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Archive for August, 2012

More BMW R1100S Photographs

For me, the R1100S is a great bike for trips of all sizes. Here are some pictures that support my thesis ;-)

Unfortunately, there aren’t too many mountains here in Flanders, but I’ll think of other ways to show off my bike in all kinds of landscape.

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I do not yet have a definitive explanation for the rising number of visitors to this blog, but I know this: a lot of visitors come here to see pictures of the BMW R1100S motorcycle! So let me point you to a few more fine pictures, over on the Adventure Rider website – how about this one for starters?

Nice shot of a great bike! Source: ‘sfarson’ (see http://advrider.com/forums/showthread.php?t=440462)

By the way: that looks like a non-standard seat to me… Probably for solo use only? Never mind. I took my R1100S on a 300 km trip (that’s about 185 miles) last weekend. I had no problems at all with the standard seat after all those hours, unlike some of my companions ;-)

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Yes, Wired does so in the article The Physics of Scoring the Olympic Decathlon. However, don’t take Lieven to seriously: although he’s a great storyteller and is often asked to explain science by our broadcasters, he is basically a comedian – or is it vice-versa? Check it out for yourself, and watch the movie referenced by Wired.

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Strange indeed: “How Did Zebras Give 2 Polar Bears Herpes?“… But the catchy headline is more than just summertime craziness; the article tells a tale of “species-jumping viruses” and its risks for zoos all over the world.

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My 'new' BMW R1100S

My ‘new’ BMW R1100S

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Since just a few days it is possible to install the famous Ice Cream Sandwich version of Android onto your Samsung Galaxy S Plus – other mobile phones have already had the honor, but Samsung isn’t to keen on supporting its customers when it comes to Android upgrades.

Specifically, it’s possible to install a not altogether official version of CyanogenMod 9 on your SGS+. YouTube features several videos showing SGS+ mobiles running CM9; however, the SGS+ is not yet acknowledged as an official CM9 machine on the Cyanogenmod website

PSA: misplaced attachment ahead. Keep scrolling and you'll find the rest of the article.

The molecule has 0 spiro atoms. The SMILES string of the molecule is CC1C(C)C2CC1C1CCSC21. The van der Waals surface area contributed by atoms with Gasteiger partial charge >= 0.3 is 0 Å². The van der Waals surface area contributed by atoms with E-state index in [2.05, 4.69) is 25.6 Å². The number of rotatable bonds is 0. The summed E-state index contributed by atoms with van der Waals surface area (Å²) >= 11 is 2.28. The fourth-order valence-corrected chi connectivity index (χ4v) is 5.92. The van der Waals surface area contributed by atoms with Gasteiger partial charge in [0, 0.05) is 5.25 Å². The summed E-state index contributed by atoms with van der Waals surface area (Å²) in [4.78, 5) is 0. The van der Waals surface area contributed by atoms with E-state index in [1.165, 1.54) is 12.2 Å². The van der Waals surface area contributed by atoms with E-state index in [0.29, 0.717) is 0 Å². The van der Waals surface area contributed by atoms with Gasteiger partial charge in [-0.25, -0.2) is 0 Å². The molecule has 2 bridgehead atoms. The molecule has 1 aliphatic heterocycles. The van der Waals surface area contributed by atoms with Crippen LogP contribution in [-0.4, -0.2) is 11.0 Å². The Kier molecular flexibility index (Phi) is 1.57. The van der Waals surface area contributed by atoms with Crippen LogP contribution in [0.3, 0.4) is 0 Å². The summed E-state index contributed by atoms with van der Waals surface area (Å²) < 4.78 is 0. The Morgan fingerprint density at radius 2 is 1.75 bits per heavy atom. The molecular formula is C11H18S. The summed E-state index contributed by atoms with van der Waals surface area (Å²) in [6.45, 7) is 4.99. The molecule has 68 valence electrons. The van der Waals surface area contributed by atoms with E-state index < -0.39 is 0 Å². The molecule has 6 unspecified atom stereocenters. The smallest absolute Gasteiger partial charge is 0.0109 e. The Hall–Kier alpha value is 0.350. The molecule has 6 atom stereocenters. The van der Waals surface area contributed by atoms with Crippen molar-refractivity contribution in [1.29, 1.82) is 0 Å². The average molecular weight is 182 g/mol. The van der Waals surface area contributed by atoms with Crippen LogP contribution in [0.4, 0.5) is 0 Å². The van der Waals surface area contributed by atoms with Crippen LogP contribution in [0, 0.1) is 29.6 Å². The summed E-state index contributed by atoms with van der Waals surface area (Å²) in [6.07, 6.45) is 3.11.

I’m not yet ready to move to CM9. Not because I don’t like Cyanogenmod (of course not, just check out my positive evaluation of CM7 on my ZTE Blade), but 1) because CM9 isn’t yet fully debugged, and 2) because the upgrade instructions all require you to use a Windows PC (which I don’t have at my disposal). But I’ll find a way, don’t fear!

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As websurfers, we do not really notice the tools and technologies that drive the sites and applications we visit and use. Yet, the last decade has seen an enormous evolution: most current content management tools are relative newcomers, and to complicate matters most websites have frequently changed their structure, content and layout, be it within the same tool set or not.

I am still working on the last part of the migration of this blog from the “old” EditThisPage.com service to WordPress. I’m doing this manually, not just because I never took the time to convert the Manila backup into something WordPress can import, but also because it allows me correct spelling and other errors in the old version. And from time to time I check for linkrot too…

Today, I am migrating blog posts from March 2006, and the post from the 26th puzzled me (see the new version here). Clearly, the sentence “We love democracy, providing the Muslim nations elect the people we want” was wrong; the question was, did I miss-spell “provided” as “providing”, or did my source? So I clicked the link to the source, and got a 404 error message telling me the link in my post is dead.